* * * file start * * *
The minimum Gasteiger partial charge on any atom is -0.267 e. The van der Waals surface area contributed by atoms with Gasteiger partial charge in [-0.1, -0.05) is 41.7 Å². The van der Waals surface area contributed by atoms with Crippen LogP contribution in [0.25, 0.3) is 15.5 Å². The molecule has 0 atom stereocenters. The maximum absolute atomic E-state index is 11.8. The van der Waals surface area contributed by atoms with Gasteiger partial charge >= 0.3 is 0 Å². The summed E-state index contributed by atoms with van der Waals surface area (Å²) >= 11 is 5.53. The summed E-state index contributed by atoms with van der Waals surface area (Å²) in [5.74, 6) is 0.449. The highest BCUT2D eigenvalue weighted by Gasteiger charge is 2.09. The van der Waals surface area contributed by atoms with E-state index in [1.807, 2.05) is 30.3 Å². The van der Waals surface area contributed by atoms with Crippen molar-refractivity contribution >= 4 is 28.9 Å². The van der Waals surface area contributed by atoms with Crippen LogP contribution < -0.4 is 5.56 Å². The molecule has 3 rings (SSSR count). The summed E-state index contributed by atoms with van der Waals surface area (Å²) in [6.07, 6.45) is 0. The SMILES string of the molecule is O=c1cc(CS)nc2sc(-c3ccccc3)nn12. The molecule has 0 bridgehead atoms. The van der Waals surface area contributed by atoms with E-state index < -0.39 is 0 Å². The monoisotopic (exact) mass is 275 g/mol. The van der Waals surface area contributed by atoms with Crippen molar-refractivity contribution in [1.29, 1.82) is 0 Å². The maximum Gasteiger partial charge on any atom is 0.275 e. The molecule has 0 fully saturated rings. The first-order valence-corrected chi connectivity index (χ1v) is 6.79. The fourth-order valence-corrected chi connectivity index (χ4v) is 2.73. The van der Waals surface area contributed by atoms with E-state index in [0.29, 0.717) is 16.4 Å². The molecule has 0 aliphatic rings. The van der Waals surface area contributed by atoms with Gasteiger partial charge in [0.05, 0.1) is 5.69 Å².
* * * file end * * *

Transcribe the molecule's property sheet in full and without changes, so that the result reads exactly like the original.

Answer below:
The minimum Gasteiger partial charge on any atom is -0.267 e. The van der Waals surface area contributed by atoms with Gasteiger partial charge in [-0.1, -0.05) is 41.7 Å². The van der Waals surface area contributed by atoms with Crippen LogP contribution in [0.25, 0.3) is 15.5 Å². The molecule has 0 atom stereocenters. The maximum absolute atomic E-state index is 11.8. The van der Waals surface area contributed by atoms with Gasteiger partial charge >= 0.3 is 0 Å². The summed E-state index contributed by atoms with van der Waals surface area (Å²) >= 11 is 5.53. The summed E-state index contributed by atoms with van der Waals surface area (Å²) in [5.74, 6) is 0.449. The highest BCUT2D eigenvalue weighted by Gasteiger charge is 2.09. The van der Waals surface area contributed by atoms with E-state index in [1.807, 2.05) is 30.3 Å². The van der Waals surface area contributed by atoms with Crippen molar-refractivity contribution >= 4 is 28.9 Å². The van der Waals surface area contributed by atoms with Crippen LogP contribution < -0.4 is 5.56 Å². The molecule has 3 rings (SSSR count). The summed E-state index contributed by atoms with van der Waals surface area (Å²) in [6.07, 6.45) is 0. The SMILES string of the molecule is O=c1cc(CS)nc2sc(-c3ccccc3)nn12. The molecule has 0 bridgehead atoms. The van der Waals surface area contributed by atoms with E-state index < -0.39 is 0 Å². The monoisotopic (exact) mass is 275 g/mol. The van der Waals surface area contributed by atoms with Crippen molar-refractivity contribution in [1.29, 1.82) is 0 Å². The maximum Gasteiger partial charge on any atom is 0.275 e. The molecule has 0 fully saturated rings. The first-order valence-corrected chi connectivity index (χ1v) is 6.79. The fourth-order valence-corrected chi connectivity index (χ4v) is 2.73. The van der Waals surface area contributed by atoms with E-state index in [0.29, 0.717) is 16.4 Å². The molecule has 0 aliphatic rings. The van der Waals surface area contributed by atoms with Gasteiger partial charge in [0.05, 0.1) is 5.69 Å².